PhD in Atomic and Molecular Physics, University of Nottingham (2009)
Year entered into a non-academic position: 2010
Job highlight: Collaborating with (and learning from) colleagues to solve problems that have never been solved before! Building on the decades of work of those who came before me, and knowing that I am playing my own small part in laying the foundations for those who will come after me.
My research training set me up… with a variety of transferable skills to succeed in a range of industries. Before joining CGG I had no previous experience in geophysics or signal processing, but the critical thinking, problem solving, and presentation skills I developed throughout my Ph.D. ensured I was able to hit the ground running and progress quickly with all aspects of my role.
What’s your background?
I completed my MSci in Mathematical Physics at the University of Nottingham prior to spending three years in R&D in the British Intelligence sector. Following this, I returned to academic research at Nottingham, obtaining my Ph.D. in Atomic & Molecular Physics in 2009. I joined CGG in 2010 as a Geophysicist in the Subsurface Imaging department, moving to Research and Development in 2014.
I enjoyed the abstract elements of my academic research, but there is a unique satisfaction in working to solve real-world problems.
Why did you move away from academia?
I wanted to apply the expertise I developed during my Ph.D. in a more practical way. I enjoyed the abstract elements of my academic research, but there is a unique satisfaction in working to solve real-world problems.
How did you get this job?
I applied for a position as a Geophysicist directly after completing my Ph.D. Following a successful face-to-face interview I started my career in the Subsurface Imaging department as a Processing Geophysicist in 2010, and moved to into Research & Development after an internal interview in 2014.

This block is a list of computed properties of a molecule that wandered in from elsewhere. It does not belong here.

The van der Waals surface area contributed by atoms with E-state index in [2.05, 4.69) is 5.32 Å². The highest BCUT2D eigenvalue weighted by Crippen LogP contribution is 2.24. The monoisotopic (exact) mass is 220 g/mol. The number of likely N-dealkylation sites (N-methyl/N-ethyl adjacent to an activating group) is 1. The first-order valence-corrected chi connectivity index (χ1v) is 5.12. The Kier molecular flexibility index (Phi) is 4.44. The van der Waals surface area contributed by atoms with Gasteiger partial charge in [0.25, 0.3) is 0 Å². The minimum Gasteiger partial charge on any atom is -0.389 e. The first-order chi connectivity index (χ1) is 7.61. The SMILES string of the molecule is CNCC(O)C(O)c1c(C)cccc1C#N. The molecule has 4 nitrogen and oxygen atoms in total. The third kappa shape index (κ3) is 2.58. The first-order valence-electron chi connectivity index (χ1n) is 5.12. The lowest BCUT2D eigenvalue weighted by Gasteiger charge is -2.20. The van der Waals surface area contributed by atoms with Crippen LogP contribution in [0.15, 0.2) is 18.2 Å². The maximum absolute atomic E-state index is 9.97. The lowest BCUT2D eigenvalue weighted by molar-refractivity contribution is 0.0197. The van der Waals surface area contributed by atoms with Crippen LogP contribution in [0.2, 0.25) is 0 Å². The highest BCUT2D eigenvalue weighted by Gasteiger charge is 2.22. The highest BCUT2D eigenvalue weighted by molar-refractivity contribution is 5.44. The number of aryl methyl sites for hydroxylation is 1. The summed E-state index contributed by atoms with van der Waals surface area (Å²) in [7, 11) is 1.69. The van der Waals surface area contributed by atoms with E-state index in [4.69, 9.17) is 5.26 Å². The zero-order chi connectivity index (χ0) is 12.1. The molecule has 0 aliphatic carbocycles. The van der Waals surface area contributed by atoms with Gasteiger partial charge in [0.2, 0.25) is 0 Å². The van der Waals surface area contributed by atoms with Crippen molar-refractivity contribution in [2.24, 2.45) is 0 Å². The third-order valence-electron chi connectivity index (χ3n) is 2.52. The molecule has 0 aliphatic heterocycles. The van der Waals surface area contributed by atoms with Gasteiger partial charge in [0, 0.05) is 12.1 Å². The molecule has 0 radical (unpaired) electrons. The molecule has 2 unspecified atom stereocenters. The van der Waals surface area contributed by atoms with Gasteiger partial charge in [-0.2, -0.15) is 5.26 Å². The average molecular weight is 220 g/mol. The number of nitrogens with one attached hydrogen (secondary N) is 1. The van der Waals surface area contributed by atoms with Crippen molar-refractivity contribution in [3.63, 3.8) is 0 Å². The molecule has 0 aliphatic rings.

How did your PhD prepare you for your current job? For example, what were the transferable skills that you developed during your PhD that are most relevant to your current job?
Despite having no experience with geophysics prior to working at CGG, my scientific background had already prepared me for much of the work involved in my job. In addition, CGG has provided me with specialist technical training in all aspects of geophysics required for my role, both at the outset and throughout my career.
A Ph.D. is about much more than demonstrating problem solving and analytical abilities. Learning to collaborate and communicate effectively with others is a key aspect of research, both in academia and the workplace. Often this will relate to oral communication and presentational skills, but it also extends to honing written communication skills. Writing papers for peer-reviewed journals during my Ph.D. developed my critical thinking and reasoning, both crucial features of my current role.
Can you describe a typical week in your job?
My primary role is to develop new capabilities for CGG’s Subsurface Imaging department. However, a typical week is about much more than just software development, and can include technical support for colleagues within Subsurface Imaging, line management and developing others, liaising with external clients, delivering presentations and training courses, attending seminars and conferences, peer-reviewing (and writing) journal papers, and preparing patent applications.